• PK Subban falling and  Mark Giordano's pass to Bouma at the side of net didn't help the Habs' cause either. Even though Lars Eller would clean up the garbage in front of Hiller, it would not be enough. The Habs continued pressure wasn't enough and Giordano putting in the empty net goal was another nail in their coffin. Montreal was easily a better team in the third but they failed to beat Hiller and his shot blocking corps.
And finally, here is the team data at even strength along with zone starts and all that fun stuff for you to look at. I think long-term we'll consider adding all situations data to this as well to get an idea of how the team was including PP and PK situations. That being said, since most hockey is played 5 v 5, it might not be of value when we can examine the power play or penalty kill with different approaches.

Even Strength Corsi Data
  • Zone starts played a huge factor in some of these numbers for sure. We're not using zone-adjusted data to showcase players just yet here since we want to ease any readers on the fence about this stuff into it.
  • That being said, it's a road game and Hartley had to do what he could to maximize zone starts when he could. That's why Johnny Gaudreau has some very nice numbers. Plus you can't forget Hudler, David Jones, and Sean Monahan as well.
  • Jones' numbers may be a bit padded with the amount of time he played with Monahan last night. That being said, he had a good night.
  • Giordano and Brodie continued to play tougher competition playing predominately the Habs' top pairing and their top line. So that's why they don't look "super godly" but to examine further with zone adjusted start data, it might tell a different story.
  • Sven Baertschi's call up this afternoon warmed hearts of fans since he was a late cut from training camp. He hadn't been performing statistically well in Adirondack and he didn't do too hot either against Montreal. He had a great scoring chance in the first from Paul Byron but other than that he was not super visible. He had tougher zone starts and played predominately on the third line with very low TOI and no PP time.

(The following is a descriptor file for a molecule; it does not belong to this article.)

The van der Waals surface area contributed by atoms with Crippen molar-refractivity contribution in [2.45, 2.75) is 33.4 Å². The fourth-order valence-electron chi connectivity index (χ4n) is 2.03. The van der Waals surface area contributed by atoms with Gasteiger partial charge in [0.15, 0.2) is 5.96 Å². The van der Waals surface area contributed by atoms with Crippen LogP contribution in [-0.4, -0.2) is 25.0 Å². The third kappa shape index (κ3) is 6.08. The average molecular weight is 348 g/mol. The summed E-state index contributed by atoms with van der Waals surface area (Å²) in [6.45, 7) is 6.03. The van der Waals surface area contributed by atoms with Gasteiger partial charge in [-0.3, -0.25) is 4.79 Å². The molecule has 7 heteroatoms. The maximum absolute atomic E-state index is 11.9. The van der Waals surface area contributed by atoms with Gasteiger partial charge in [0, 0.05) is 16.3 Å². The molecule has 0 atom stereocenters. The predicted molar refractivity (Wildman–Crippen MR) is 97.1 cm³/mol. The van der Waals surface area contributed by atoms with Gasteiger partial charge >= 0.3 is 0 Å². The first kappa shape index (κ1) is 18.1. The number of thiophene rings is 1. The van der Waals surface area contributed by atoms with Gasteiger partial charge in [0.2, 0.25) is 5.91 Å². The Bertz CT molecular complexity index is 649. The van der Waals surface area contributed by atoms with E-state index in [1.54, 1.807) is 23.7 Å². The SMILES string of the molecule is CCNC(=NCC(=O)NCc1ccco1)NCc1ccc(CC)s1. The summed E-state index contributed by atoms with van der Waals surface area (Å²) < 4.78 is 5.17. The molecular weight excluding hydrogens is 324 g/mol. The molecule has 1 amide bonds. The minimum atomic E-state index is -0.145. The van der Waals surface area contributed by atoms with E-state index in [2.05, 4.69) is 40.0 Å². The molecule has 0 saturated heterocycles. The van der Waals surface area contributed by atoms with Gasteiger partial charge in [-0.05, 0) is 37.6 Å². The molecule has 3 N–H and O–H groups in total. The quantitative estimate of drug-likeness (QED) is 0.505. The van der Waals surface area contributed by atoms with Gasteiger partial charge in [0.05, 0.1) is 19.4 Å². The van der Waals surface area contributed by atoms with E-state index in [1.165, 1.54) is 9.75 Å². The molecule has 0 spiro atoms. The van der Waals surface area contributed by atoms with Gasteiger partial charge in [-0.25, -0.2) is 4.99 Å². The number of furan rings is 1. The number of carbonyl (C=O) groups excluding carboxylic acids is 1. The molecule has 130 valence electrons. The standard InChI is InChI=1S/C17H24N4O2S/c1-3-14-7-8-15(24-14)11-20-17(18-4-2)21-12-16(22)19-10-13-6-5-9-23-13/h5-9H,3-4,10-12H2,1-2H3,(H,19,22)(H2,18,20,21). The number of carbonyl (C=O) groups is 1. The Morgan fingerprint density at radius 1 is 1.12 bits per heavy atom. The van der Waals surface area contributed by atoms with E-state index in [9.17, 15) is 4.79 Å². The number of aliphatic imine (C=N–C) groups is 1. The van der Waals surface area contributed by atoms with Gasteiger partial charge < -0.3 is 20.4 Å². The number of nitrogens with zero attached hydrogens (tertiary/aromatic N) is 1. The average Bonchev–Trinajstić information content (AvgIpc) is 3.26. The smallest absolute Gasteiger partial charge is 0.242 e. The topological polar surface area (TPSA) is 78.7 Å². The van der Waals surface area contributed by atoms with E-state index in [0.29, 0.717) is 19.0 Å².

• Sven deserves an opportunity on the powerplay above Setoguchi for sure. He has great hands and vision, plus he has speed. He has more versatility on the PP and with more ice time than the Gooch.
  • Lance Bouma, Brandon Bollig, and Raphael Diaz all had rough nights. Zone starts, ice time, and competition all played factors there.
Player Spotlight - Markus Granlund

Granlund's second game of the season with the Flames this year proved to be a great one for the most part. The following numbers are from all scenarios.

  • Markus only had 13:45 TOI last night including 0:36 of PP time and 0:35 PK time. He was 36% in faceoffs and had the team's second goal of the night.
  • With the limited sample size examination within WOWY for one game, he did play quite well with a lot of players with a decent amount of TOI.
  • Factoring in Granlund's zone starts as well against an elite team like Montreal is worth noting. Starting 42.86% of the time outside of the OFZ is a great way to gauge how well this young center held up. That being said, playing in tougher minutes with Brodie and Giordano did impact him possession wise a bit.
  • However like I had mentioned, we'll soon start adjusting based off zone starts on these recaps.
  • Granlund was a bit of a drag on numbers with Brodie and Giordano based off their WOWY data but it's not a concern. But he did do well with others around his age and NHL tenure.
  • For example, with a 25% OZS and 4:30 TOI with Gaudreau while on ice they were 60% Corsi at ES which is pretty good for young players. It should be noted that at 8:38 TOI in scenarios with Gaudreau they were also 60% while 55.56% apart with 40% OZS.
  • Granlund was the de-facto 2nd line center for the game, so he did by nature face some tougher competition including Subban, Markov, Pacioretty, and Plekanec. All of which impacted possession-wise.
Granlund has a bright future and incredible upside. In eight games with the Baby Flames, he has 3 goals and 2 assists with 17 SOG. Given the extent of Stajan's injury and with Colborne's injury, if Granlund is healthy he can make a case to stay with the team the rest of the season if he continues to perform well.